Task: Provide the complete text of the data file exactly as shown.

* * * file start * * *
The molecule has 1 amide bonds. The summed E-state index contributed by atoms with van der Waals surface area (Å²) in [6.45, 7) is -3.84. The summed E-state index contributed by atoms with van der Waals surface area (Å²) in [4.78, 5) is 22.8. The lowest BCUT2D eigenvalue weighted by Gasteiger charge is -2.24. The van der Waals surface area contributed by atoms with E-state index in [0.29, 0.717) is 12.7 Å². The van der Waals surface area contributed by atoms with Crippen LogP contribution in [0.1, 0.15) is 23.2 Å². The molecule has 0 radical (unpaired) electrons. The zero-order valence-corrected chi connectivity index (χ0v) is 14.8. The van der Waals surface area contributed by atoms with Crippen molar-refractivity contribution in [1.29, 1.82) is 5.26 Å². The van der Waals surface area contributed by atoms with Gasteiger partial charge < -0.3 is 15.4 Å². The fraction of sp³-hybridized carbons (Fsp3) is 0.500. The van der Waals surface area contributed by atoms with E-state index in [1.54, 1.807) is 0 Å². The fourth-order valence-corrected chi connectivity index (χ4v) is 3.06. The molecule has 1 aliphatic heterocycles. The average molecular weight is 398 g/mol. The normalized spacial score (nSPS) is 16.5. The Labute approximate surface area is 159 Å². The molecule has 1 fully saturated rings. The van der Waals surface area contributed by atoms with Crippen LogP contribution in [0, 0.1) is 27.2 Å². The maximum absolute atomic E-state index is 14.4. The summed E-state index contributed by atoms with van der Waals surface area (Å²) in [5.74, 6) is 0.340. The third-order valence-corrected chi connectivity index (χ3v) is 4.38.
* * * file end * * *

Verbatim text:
The molecule has 1 amide bonds. The summed E-state index contributed by atoms with van der Waals surface area (Å²) in [6.45, 7) is -3.84. The summed E-state index contributed by atoms with van der Waals surface area (Å²) in [4.78, 5) is 22.8. The lowest BCUT2D eigenvalue weighted by Gasteiger charge is -2.24. The van der Waals surface area contributed by atoms with E-state index in [0.29, 0.717) is 12.7 Å². The van der Waals surface area contributed by atoms with Crippen LogP contribution in [0.1, 0.15) is 23.2 Å². The molecule has 0 radical (unpaired) electrons. The zero-order valence-corrected chi connectivity index (χ0v) is 14.8. The van der Waals surface area contributed by atoms with Crippen molar-refractivity contribution in [1.29, 1.82) is 5.26 Å². The van der Waals surface area contributed by atoms with Gasteiger partial charge < -0.3 is 15.4 Å². The fraction of sp³-hybridized carbons (Fsp3) is 0.500. The van der Waals surface area contributed by atoms with E-state index in [1.54, 1.807) is 0 Å². The fourth-order valence-corrected chi connectivity index (χ4v) is 3.06. The molecule has 1 aliphatic heterocycles. The average molecular weight is 398 g/mol. The normalized spacial score (nSPS) is 16.5. The Labute approximate surface area is 159 Å². The molecule has 1 fully saturated rings. The van der Waals surface area contributed by atoms with Crippen LogP contribution in [0, 0.1) is 27.2 Å². The maximum absolute atomic E-state index is 14.4. The summed E-state index contributed by atoms with van der Waals surface area (Å²) in [5.74, 6) is 0.340. The third-order valence-corrected chi connectivity index (χ3v) is 4.38.